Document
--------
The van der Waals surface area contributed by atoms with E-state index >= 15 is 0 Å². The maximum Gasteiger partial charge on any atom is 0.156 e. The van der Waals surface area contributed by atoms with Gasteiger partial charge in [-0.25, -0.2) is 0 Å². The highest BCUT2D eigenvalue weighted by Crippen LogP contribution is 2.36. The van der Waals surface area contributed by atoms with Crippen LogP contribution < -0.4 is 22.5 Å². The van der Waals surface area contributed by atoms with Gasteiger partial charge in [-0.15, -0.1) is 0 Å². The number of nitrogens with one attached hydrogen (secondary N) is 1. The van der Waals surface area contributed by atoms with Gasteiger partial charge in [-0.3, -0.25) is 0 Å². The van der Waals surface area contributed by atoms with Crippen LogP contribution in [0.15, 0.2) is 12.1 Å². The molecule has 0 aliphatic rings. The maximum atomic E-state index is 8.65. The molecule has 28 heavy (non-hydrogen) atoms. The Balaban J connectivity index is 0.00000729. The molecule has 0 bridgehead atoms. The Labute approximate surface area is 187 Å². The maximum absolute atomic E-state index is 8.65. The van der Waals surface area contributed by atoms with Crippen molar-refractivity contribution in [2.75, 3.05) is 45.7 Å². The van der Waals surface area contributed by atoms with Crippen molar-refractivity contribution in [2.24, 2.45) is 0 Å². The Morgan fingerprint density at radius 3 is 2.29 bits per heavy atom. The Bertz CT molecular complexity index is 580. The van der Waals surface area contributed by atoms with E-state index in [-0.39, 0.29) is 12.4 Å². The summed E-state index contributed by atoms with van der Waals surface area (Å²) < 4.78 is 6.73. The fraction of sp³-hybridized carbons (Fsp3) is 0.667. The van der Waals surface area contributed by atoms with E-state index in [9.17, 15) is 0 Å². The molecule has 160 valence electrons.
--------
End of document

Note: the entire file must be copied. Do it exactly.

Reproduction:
The van der Waals surface area contributed by atoms with E-state index >= 15 is 0 Å². The maximum Gasteiger partial charge on any atom is 0.156 e. The van der Waals surface area contributed by atoms with Gasteiger partial charge in [-0.25, -0.2) is 0 Å². The highest BCUT2D eigenvalue weighted by Crippen LogP contribution is 2.36. The van der Waals surface area contributed by atoms with Crippen LogP contribution < -0.4 is 22.5 Å². The van der Waals surface area contributed by atoms with Gasteiger partial charge in [-0.15, -0.1) is 0 Å². The number of nitrogens with one attached hydrogen (secondary N) is 1. The van der Waals surface area contributed by atoms with Gasteiger partial charge in [-0.3, -0.25) is 0 Å². The van der Waals surface area contributed by atoms with Crippen LogP contribution in [0.15, 0.2) is 12.1 Å². The molecule has 0 aliphatic rings. The maximum atomic E-state index is 8.65. The molecule has 28 heavy (non-hydrogen) atoms. The Balaban J connectivity index is 0.00000729. The molecule has 0 bridgehead atoms. The Labute approximate surface area is 187 Å². The maximum absolute atomic E-state index is 8.65. The van der Waals surface area contributed by atoms with Crippen molar-refractivity contribution in [2.75, 3.05) is 45.7 Å². The van der Waals surface area contributed by atoms with Crippen molar-refractivity contribution in [2.24, 2.45) is 0 Å². The Morgan fingerprint density at radius 3 is 2.29 bits per heavy atom. The Bertz CT molecular complexity index is 580. The van der Waals surface area contributed by atoms with E-state index in [-0.39, 0.29) is 12.4 Å². The summed E-state index contributed by atoms with van der Waals surface area (Å²) < 4.78 is 6.73. The fraction of sp³-hybridized carbons (Fsp3) is 0.667. The van der Waals surface area contributed by atoms with E-state index in [9.17, 15) is 0 Å². The molecule has 160 valence electrons.